20  March 2012  – Here’s a handy tool for calculating pollution from your building project and solutions for avoiding it and compensating for it.

It’s free, a gift from Burr and The Fifth Estate.

It allows anyone who has a construction project to quickly get some estimates of how much embodied energy and water a project will use and how much it will cost to offset it.

If you can calculate project costs and profits using a spreadsheet such as Excel you can calculate your pollution from your project; it’s that simple.

Think of the spreadsheet as you might when choosing a cleaning product; you can buy an expensive one, all packaged and marketed with sparkling images and smelling of lemons, or you can buy vinegar or get the juice of lemons and get the same result.

Just ask your costs and quantities estimator to do it when they do your cost estimates.

Just as real estate agents are learning and skilling up about sustainability – how to value buildings, what the market is, etc – so, too, can quantity estimators calculate the climate impacts of the materials they’re costing.

The energy, water and pollution caused by building things can be greater than the pollution caused by the use of the building. (1)

Say, for example, your project is a new house and road on the outskirts of town.  You’ll have builders going to and from the site, delivery trucks, waste from the site, food eaten by the workers there and all the services and materials needed to build it over, say, four months.

The spreadsheet tells you what the pollution is for the particular vehicle or product or work practice.  It says that building a small access road over 11 days will put up over 22 tonnes of carbon pollution and use over 40 tonnes of water.

Excavating and building the access road for one big excavation over 18 months causes over half a million tonnes of carbon pollution and uses over 500,000 litres of water.  There’s the hundreds of workers coming and going each day, dozens of trucks and deliveries and loads of waste and food being consumed by workers and services – all that’s pollution the project has caused and which is sitting in Earth’s atmosphere. Some of it’s mixed up in NSW’s floodwaters and the other bits of Earth’s broken climate.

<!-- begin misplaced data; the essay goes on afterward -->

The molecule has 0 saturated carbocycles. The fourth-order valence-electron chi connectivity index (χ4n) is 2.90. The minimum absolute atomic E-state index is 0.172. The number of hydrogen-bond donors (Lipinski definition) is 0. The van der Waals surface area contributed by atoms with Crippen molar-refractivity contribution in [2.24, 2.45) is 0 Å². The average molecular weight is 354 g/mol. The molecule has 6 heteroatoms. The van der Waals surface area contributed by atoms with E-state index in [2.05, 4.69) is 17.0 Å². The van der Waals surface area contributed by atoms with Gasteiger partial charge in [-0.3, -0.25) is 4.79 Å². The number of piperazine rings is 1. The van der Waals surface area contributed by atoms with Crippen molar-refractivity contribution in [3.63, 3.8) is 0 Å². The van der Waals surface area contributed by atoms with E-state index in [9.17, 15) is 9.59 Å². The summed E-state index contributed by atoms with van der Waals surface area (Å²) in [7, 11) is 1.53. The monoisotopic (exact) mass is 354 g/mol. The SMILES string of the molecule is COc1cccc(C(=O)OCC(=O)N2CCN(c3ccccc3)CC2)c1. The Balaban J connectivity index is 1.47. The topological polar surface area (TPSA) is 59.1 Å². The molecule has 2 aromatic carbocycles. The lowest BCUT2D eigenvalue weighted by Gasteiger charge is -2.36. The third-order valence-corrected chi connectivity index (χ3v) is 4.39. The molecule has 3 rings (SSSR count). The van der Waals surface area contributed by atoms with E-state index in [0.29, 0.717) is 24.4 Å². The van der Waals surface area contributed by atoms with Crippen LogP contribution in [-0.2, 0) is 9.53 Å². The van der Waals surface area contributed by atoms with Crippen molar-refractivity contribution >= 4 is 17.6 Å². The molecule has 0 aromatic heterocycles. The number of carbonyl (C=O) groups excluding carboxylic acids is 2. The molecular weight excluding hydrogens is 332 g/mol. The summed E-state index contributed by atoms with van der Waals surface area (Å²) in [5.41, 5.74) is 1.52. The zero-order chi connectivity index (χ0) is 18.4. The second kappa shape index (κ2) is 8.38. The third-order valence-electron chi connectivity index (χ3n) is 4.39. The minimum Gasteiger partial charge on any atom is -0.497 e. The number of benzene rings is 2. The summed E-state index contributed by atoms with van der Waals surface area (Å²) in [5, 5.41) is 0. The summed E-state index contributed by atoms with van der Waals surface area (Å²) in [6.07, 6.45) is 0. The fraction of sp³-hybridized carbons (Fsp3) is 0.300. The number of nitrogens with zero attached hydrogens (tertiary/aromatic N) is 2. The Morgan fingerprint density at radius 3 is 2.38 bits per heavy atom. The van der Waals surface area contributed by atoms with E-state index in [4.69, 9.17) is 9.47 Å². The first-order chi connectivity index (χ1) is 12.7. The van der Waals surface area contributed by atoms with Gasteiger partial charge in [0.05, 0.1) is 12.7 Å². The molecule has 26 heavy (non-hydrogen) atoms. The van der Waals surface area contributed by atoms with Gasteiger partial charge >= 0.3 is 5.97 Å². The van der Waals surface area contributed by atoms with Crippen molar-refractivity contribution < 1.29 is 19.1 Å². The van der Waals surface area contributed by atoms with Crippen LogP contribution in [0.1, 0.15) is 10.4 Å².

What about the food eaten on construction sites?

With the calculator all you have to do is insert the number of workers and it works out which proportion would be omnivores and vegetarians and works out total project emissions from food from that.

If you’d like to pay your way for the pollution when you cause it the calculator is one option for you.

If you want to market your project as “sustainable” and make claims about that in the marketplace to help sales then such a claim, absent you offsetting your pollution, may be misleading and deceptive and expose you to litigation under various trade practices laws.  Burr will deal with that topic another time.

The carbon tax laws do zip about your project’s pollution.  It’s up to you.

The calculator only offers carbon farming and food waste composting as the solution to take you carbon pollution out of Earth’s atmosphere. Trees and other solutions are not offered. The idea of planting trees to offset pollution is silly; they only take carbon out of Earth’s atmosphere after 30 or so years – if they’re still growing in those climate hotter times. (2)

But carbon farming does it from the week your money is paid and goes into the farm.  And by investing in carbon farming you’re supporting Australian farmers, productivity and local economies.

The calculator also assumes you compost food waste from the site and you arrange for food waste to be brought to the site to cut pollution from city food waste and to grow soil there on landscaped areas during construction.  Of course, once the project is finished the building owners and tenants can use any composting resources you wish to leave as part of the project and they may then cut their own pollution over the life of the project.

Any project (home, office, subdivision) saves more water by reducing food waste than with water efficient taps and toilets you may install there. In my sustainable house, for example, by being disconnected from mains water and sewer, the systems save over 100,000 litres of dam water a year.  But in ten days of eating the typical Australian diet there’s over 100,000 litres in my food.  That’s why I’m growing as much food as I can where I live and work.

To underline this point here’s an almost indigestible fact; the water wasted in the US would grow enough food to feed 500 million people. (3)

The calculator allows you to calculate the climate change from the food wasted from food eaten on construction sites.   It’s yet to have the embodied water put in; but if you get the calculator you can do that easily.

Some tips for saving construction money and avoiding pollution: